Florida Inmates Calmed Shelter Dogs Freaked Out By Fireworks Display

If you’re sick of fireworks, imagine how the dogs must feel! Especially over in New York City, where I live, we’ve been dealing with random fireworks going off for a month now. One of my two rescue dogs has literally taken to sleeping in the closet, he’s so scared of the sound. Lots of dogs hate fireworks and need extra love and comfort during all the boom booms—but what about shelter dogs who can’t easily access snuggles while the fireworks are going off?

Luckily, this year, inmates from the Brevard County Jail spent time soothing dogs at the Brevard County Sheriff’s Office Animal Care Center during peak celebrating hours.

To help ease the dogs’ anxiety, the inmates played, read to, and fed the dogs.

“Our goal is to not only help calm the dogs but also to help build and instill a sense of purpose and compassion in the inmates that will hopefully aid them as they transition back into society once they have served their time,” the Sheriff’s Office announced.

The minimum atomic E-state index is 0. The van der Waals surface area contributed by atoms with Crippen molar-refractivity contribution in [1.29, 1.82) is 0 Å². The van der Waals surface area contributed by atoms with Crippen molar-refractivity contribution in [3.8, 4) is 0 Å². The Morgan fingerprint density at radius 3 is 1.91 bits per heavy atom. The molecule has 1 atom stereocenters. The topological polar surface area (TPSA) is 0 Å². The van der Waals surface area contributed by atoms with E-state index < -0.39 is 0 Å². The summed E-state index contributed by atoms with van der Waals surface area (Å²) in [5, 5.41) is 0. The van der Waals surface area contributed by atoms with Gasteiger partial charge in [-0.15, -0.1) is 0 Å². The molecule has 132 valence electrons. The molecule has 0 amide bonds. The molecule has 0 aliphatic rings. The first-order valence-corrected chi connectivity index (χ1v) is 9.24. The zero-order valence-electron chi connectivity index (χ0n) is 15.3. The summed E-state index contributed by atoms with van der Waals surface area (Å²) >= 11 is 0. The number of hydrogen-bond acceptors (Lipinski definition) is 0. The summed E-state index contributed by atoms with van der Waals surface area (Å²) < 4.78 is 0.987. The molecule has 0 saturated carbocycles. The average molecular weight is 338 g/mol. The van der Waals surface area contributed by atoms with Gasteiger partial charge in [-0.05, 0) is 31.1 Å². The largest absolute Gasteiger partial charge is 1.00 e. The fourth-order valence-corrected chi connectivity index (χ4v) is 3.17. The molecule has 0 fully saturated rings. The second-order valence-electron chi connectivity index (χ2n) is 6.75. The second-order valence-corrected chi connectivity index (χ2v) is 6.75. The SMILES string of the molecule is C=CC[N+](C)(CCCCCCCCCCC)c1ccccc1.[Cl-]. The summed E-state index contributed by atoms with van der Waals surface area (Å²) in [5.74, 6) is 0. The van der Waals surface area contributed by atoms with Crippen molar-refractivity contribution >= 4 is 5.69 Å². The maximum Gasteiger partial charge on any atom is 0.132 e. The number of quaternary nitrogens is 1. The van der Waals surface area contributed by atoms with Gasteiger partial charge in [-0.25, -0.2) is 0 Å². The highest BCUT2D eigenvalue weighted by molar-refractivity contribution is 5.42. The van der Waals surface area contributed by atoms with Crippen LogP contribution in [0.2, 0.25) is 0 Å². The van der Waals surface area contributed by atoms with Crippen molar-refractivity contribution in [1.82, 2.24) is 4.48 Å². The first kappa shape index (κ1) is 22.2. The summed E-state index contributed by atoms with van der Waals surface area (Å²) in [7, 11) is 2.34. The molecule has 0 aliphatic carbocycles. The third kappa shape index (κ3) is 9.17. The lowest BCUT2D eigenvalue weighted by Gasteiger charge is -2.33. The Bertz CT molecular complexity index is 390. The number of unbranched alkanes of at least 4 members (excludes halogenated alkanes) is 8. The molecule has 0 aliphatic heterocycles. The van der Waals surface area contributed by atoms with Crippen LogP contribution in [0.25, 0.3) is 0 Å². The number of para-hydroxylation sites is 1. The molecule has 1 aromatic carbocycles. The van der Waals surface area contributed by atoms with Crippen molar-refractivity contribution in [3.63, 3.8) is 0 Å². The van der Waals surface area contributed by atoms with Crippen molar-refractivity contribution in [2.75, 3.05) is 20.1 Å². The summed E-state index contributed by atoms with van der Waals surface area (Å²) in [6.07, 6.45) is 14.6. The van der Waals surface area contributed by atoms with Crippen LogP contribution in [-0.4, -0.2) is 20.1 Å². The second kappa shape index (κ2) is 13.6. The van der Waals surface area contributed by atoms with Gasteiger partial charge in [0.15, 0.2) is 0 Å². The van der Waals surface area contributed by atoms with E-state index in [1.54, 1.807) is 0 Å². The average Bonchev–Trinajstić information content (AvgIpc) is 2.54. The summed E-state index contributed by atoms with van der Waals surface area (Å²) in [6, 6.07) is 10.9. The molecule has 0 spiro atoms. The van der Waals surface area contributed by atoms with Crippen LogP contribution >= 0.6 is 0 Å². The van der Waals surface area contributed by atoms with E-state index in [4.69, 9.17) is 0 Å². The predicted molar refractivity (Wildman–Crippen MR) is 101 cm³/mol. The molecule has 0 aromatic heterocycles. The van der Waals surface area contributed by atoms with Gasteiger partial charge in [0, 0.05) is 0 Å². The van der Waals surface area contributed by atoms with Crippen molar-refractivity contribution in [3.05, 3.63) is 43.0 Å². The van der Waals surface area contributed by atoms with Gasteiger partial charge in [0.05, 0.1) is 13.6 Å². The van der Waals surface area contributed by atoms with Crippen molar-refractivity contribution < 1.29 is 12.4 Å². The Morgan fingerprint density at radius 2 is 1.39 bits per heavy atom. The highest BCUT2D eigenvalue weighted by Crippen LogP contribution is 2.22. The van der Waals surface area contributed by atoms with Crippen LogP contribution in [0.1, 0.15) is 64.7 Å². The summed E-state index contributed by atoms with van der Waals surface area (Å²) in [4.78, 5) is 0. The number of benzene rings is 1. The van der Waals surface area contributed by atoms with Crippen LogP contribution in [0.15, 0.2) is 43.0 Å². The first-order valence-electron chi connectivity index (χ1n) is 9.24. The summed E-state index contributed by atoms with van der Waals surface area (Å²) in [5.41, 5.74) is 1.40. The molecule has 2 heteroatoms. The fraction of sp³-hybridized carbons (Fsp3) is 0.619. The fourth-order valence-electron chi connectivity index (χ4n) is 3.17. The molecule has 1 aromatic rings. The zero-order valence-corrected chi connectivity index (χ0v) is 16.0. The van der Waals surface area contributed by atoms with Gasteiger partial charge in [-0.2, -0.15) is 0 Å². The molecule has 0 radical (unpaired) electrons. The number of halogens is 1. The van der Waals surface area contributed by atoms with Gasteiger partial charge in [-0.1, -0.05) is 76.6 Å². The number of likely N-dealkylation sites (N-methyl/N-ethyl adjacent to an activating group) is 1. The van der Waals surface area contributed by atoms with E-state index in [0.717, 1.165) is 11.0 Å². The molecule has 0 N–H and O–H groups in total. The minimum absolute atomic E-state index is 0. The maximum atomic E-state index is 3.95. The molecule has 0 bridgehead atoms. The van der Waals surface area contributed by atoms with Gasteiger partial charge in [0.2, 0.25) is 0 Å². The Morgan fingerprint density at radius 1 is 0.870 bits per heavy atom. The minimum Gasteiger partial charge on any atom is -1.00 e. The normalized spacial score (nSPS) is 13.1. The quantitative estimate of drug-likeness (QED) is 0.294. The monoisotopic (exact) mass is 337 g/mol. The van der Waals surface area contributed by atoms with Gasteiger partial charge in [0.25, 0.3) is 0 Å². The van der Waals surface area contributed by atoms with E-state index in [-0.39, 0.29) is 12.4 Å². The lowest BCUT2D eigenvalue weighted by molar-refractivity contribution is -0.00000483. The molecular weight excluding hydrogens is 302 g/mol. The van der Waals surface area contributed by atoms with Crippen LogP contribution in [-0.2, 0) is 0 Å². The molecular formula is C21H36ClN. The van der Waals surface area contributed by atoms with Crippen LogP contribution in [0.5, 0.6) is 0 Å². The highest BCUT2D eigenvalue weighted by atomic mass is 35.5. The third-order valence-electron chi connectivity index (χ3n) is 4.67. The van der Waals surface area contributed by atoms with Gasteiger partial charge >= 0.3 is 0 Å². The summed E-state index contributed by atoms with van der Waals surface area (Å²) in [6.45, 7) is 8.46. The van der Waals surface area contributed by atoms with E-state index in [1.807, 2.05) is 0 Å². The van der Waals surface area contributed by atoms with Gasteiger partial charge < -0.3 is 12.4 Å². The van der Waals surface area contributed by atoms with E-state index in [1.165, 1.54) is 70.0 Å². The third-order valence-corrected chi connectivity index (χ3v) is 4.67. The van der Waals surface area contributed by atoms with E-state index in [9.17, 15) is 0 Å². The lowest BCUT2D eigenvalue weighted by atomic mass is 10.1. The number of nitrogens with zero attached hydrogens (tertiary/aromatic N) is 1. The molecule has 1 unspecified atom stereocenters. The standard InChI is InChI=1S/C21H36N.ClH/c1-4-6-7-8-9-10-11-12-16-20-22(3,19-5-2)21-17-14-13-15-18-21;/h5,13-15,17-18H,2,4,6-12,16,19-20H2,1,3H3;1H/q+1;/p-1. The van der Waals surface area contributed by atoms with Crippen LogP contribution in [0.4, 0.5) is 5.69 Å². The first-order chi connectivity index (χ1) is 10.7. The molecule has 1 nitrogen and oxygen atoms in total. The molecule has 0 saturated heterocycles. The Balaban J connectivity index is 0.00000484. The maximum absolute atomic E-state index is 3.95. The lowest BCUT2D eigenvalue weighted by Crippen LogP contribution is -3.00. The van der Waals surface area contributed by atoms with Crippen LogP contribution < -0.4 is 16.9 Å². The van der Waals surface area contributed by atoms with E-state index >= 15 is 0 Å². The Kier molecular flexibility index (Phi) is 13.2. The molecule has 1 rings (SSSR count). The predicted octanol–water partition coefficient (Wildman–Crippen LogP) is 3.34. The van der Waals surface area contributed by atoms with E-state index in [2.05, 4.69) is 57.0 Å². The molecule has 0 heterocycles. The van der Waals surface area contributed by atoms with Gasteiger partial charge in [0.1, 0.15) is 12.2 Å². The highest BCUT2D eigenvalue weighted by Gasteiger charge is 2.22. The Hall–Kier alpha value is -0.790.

Originally, the idea for inmates to help soothe homeless animals started as a suggestion by citizens. According to the sheriff’s office, this is the second year in a row inmates have spent the holiday comforting dogs.

“I want to personally thank everyone at our Animal Care Center, our Work Crew Supervisors and of course the inmates for dedicating their time to help our furry citizens rest peacefully this 4th of July and of course our citizens for all they do to help keep our community a great place to call home,” said Sheriff Wayne Ivey on Facebook.

If you’ve been living in a city where fireworks have been going off all day and night for the past month, maybe you can relate to the stress many dogs experience. The loud noise, coupled with bright flashes, can confuse and scare dogs. They get stressed out and their heart rates and respiration increase. Dogs also hear at higher frequencies than we do, so that makes prolonged noises actually physically painful for them. Hopefully, with the inmates at their side, the dogs had a less traumatic experience this year.

Patricia Grisafi

Written by Patricia Grisafi